Research shows motor vehicle crashes are the leading cause of teen deaths. Tragically, 3,490 teenage drivers (between the ages of 15-20) died in car accidents in 2006 alone, according to the Insurance Institute for Highway Safety (IIHS).
The IIHS, along with other driving safety groups, has spent decades studying teen vehicle fatalities to determine what specific behaviors put teenage drivers in the danger zone. Their research reveals that driving at night, driving with passengers, receiving a learner’s permit before the age of 16 and getting a full license before the age of 18 put teens at a much higher risk of having an accident.
Unfortunately, state laws have failed to keep pace with the latest research. Many critics say states simply aren’t doing enough to protect teens on the road. That’s why the IIHS is imploring parents to step up and set stricter driving limits for their teen drivers.
If you want to keep your teenager safe on the road, consider the following advice the IIHS has to offer:
Make them wait
According to the IIHS, 16-year-olds have the highest rate of car crashes than drivers of any age. Sadly, many of these accidents prove to be fatal. This is why the institute strongly encourages parents to wait until their child turns 16 before allowing them to get a learner’s permit and until 17 to get a driver’s license.
Once the teen receives their learner’s permit, the IIHS says parents should put their teen through a learner stage that lasts at least six months. Parents should supervise a minimum of 30-50 hours of their teen’s driving before allowing them to get a full license.
After the teen earns their driver’s license, the institute says parents should restrict their teen’s driving until he or she is at least 18 years old. Specifically, teens should not drive at night and be limited to just one or no non-adult passengers.
Restrict night driving
Once your teen has earned his license, it’s crucial to restrict him from driving at night until he is at least 18. A 2003 IIHS report shows that driving between the hours of 9 p.m. and 5:59 a.m. triples a 16-year-old’s risk of having a fatal car crash.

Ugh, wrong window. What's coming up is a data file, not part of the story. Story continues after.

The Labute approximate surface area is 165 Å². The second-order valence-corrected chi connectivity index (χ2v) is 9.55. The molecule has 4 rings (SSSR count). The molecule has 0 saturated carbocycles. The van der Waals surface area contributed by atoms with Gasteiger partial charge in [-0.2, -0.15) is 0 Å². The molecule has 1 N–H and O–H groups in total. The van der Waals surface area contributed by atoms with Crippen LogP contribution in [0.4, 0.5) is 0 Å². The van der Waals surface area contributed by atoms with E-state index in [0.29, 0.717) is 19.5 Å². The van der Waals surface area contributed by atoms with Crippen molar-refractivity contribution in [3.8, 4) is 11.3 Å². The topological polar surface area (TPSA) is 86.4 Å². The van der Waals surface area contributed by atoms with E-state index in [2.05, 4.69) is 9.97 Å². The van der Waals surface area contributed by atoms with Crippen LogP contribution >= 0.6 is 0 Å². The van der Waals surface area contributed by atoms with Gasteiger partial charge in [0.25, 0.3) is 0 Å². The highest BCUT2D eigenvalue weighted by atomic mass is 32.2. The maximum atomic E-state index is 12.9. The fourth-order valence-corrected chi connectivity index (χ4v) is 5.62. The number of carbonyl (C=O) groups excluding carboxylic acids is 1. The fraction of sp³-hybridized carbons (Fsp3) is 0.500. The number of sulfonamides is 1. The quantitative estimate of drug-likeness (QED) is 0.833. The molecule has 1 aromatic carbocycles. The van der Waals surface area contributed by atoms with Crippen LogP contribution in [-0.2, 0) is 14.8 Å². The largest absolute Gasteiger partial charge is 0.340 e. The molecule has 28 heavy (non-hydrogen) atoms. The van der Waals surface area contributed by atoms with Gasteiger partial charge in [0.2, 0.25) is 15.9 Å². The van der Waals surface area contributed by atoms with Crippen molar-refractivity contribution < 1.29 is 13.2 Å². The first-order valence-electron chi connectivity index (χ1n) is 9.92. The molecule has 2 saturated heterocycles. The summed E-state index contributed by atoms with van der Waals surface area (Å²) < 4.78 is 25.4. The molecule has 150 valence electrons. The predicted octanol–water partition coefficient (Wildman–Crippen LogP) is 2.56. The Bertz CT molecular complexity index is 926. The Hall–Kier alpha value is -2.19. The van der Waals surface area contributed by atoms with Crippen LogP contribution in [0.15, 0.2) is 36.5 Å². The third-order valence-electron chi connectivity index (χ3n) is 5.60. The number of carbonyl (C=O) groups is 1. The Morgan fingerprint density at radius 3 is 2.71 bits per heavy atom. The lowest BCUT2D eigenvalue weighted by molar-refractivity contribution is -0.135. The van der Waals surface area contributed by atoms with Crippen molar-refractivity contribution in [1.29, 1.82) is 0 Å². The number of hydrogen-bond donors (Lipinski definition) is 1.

Not only is it harder to drive in the dark because of low visibility, but teens are typically more tired at night. Driver fatigue is a major contributing factor when it comes to night-time teen crashes. Of course, the chance of teenagers consuming alcohol also increases as soon as the sun sets. According to the NHTSA, 31 percent of teen drivers killed in 2006 had been drinking.
Limit teen passengers
More than half of all deaths in crashes of 16 and 17-year old drivers occur when passengers under the age of 20 are in the car with no adult supervision. When a teen driver has a teen passenger in the car, they are twice as likely to have a fatal crash, according to IIHS. When a teen has three or more teenage passengers, their risk of a fatal crash is three times higher than if they had no passengers.
Of course, it’s no surprise why this is the case: passengers often cause distractions for teen drivers. However, researchers also believe that teens often “show off” for their teenage passengers by speeding and making riskier choices on the road.
Don’t let state laws dictate the driving limits for your teenager. The research shows that state legislation is simply too lenient for most teenagers. As soon as your child is old enough to understand, start preparing him or her for your unique household driving rules. If you make the idea of “no driver’s license until you’re 17” a family mantra, your teen will be prepared for it when the time comes.
Of course, if you tell your 15-year-old she’ll have to wait until she’s 17 to get a full driver’s license, you’ll probably meet some serious resistance. You’ll also have to listen to endless complaints when you tell your teen he can’t drive at night and is not allowed to have passengers. While it’s never fun to play the “bad guy” or upset your teen, it will be well worth it in the long run. Stick to your guns—after all, it could save your child’s life.
For more information on teen driving safety, visit www.iihs.org.